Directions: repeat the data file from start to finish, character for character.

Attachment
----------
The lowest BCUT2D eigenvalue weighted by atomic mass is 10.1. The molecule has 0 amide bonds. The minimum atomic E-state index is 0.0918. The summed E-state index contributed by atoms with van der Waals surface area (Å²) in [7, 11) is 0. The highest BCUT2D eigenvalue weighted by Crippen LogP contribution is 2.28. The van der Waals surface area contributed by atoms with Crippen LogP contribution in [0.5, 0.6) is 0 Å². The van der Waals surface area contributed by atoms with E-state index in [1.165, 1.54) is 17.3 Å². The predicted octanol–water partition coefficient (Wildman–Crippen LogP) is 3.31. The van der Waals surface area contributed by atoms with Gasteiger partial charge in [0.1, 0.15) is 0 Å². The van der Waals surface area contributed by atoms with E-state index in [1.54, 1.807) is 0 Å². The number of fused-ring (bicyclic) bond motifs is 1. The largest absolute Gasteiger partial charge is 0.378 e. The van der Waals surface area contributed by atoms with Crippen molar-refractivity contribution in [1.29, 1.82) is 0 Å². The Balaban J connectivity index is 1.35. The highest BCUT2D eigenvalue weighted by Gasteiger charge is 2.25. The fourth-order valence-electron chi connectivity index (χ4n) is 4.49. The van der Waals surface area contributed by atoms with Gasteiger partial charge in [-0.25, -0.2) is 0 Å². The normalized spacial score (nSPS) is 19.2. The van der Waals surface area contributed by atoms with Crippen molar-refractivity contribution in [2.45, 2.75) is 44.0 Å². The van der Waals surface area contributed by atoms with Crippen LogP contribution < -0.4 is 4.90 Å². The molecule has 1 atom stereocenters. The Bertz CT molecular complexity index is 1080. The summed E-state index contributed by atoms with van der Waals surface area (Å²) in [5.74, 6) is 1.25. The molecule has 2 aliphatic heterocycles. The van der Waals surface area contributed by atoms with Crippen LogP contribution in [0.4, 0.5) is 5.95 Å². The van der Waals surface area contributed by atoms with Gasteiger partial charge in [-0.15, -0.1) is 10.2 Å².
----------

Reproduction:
The lowest BCUT2D eigenvalue weighted by atomic mass is 10.1. The molecule has 0 amide bonds. The minimum atomic E-state index is 0.0918. The summed E-state index contributed by atoms with van der Waals surface area (Å²) in [7, 11) is 0. The highest BCUT2D eigenvalue weighted by Crippen LogP contribution is 2.28. The van der Waals surface area contributed by atoms with Crippen LogP contribution in [0.5, 0.6) is 0 Å². The van der Waals surface area contributed by atoms with E-state index in [1.165, 1.54) is 17.3 Å². The predicted octanol–water partition coefficient (Wildman–Crippen LogP) is 3.31. The van der Waals surface area contributed by atoms with Gasteiger partial charge in [0.1, 0.15) is 0 Å². The van der Waals surface area contributed by atoms with E-state index in [1.54, 1.807) is 0 Å². The number of fused-ring (bicyclic) bond motifs is 1. The largest absolute Gasteiger partial charge is 0.378 e. The van der Waals surface area contributed by atoms with Crippen molar-refractivity contribution in [1.29, 1.82) is 0 Å². The Balaban J connectivity index is 1.35. The highest BCUT2D eigenvalue weighted by Gasteiger charge is 2.25. The fourth-order valence-electron chi connectivity index (χ4n) is 4.49. The van der Waals surface area contributed by atoms with Gasteiger partial charge in [-0.25, -0.2) is 0 Å². The normalized spacial score (nSPS) is 19.2. The van der Waals surface area contributed by atoms with Crippen molar-refractivity contribution in [2.45, 2.75) is 44.0 Å². The van der Waals surface area contributed by atoms with Crippen LogP contribution < -0.4 is 4.90 Å². The molecule has 1 atom stereocenters. The Bertz CT molecular complexity index is 1080. The summed E-state index contributed by atoms with van der Waals surface area (Å²) in [5.74, 6) is 1.25. The molecule has 2 aliphatic heterocycles. The van der Waals surface area contributed by atoms with Crippen LogP contribution in [0.4, 0.5) is 5.95 Å². The van der Waals surface area contributed by atoms with Gasteiger partial charge in [-0.15, -0.1) is 10.2 Å².